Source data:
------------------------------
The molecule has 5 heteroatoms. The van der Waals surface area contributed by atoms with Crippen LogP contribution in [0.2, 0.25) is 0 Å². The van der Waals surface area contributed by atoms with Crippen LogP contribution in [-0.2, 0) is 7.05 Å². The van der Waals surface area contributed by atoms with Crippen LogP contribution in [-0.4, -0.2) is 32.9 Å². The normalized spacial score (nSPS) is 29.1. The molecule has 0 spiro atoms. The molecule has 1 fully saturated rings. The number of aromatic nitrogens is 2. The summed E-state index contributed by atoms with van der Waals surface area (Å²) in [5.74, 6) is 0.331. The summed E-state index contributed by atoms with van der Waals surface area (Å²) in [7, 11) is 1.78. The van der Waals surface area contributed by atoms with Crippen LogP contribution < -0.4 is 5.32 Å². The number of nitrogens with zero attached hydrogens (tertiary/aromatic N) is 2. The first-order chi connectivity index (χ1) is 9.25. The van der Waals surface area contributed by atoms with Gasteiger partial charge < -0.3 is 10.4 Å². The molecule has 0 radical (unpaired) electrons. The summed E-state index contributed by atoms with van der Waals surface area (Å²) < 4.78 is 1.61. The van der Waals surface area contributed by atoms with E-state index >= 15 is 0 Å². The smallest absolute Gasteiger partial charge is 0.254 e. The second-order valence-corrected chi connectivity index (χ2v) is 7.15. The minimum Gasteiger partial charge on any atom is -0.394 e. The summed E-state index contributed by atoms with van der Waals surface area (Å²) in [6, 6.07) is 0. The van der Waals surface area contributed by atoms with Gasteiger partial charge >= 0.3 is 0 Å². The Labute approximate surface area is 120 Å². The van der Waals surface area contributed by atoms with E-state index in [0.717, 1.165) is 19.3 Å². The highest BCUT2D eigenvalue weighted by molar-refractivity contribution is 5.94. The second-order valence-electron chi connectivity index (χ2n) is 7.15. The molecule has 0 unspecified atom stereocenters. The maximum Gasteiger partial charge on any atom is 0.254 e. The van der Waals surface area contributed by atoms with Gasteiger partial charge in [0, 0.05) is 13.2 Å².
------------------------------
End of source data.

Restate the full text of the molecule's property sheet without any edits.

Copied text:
The molecule has 5 heteroatoms. The van der Waals surface area contributed by atoms with Crippen LogP contribution in [0.2, 0.25) is 0 Å². The van der Waals surface area contributed by atoms with Crippen LogP contribution in [-0.2, 0) is 7.05 Å². The van der Waals surface area contributed by atoms with Crippen LogP contribution in [-0.4, -0.2) is 32.9 Å². The normalized spacial score (nSPS) is 29.1. The molecule has 0 spiro atoms. The molecule has 1 fully saturated rings. The number of aromatic nitrogens is 2. The summed E-state index contributed by atoms with van der Waals surface area (Å²) in [5.74, 6) is 0.331. The summed E-state index contributed by atoms with van der Waals surface area (Å²) in [7, 11) is 1.78. The van der Waals surface area contributed by atoms with Crippen LogP contribution < -0.4 is 5.32 Å². The number of nitrogens with zero attached hydrogens (tertiary/aromatic N) is 2. The first-order chi connectivity index (χ1) is 9.25. The van der Waals surface area contributed by atoms with Gasteiger partial charge < -0.3 is 10.4 Å². The molecule has 0 radical (unpaired) electrons. The summed E-state index contributed by atoms with van der Waals surface area (Å²) < 4.78 is 1.61. The van der Waals surface area contributed by atoms with E-state index >= 15 is 0 Å². The smallest absolute Gasteiger partial charge is 0.254 e. The second-order valence-corrected chi connectivity index (χ2v) is 7.15. The minimum Gasteiger partial charge on any atom is -0.394 e. The summed E-state index contributed by atoms with van der Waals surface area (Å²) in [6, 6.07) is 0. The van der Waals surface area contributed by atoms with Gasteiger partial charge >= 0.3 is 0 Å². The Labute approximate surface area is 120 Å². The van der Waals surface area contributed by atoms with E-state index in [0.717, 1.165) is 19.3 Å². The highest BCUT2D eigenvalue weighted by molar-refractivity contribution is 5.94. The second-order valence-electron chi connectivity index (χ2n) is 7.15. The molecule has 0 unspecified atom stereocenters. The maximum Gasteiger partial charge on any atom is 0.254 e. The van der Waals surface area contributed by atoms with Gasteiger partial charge in [0, 0.05) is 13.2 Å².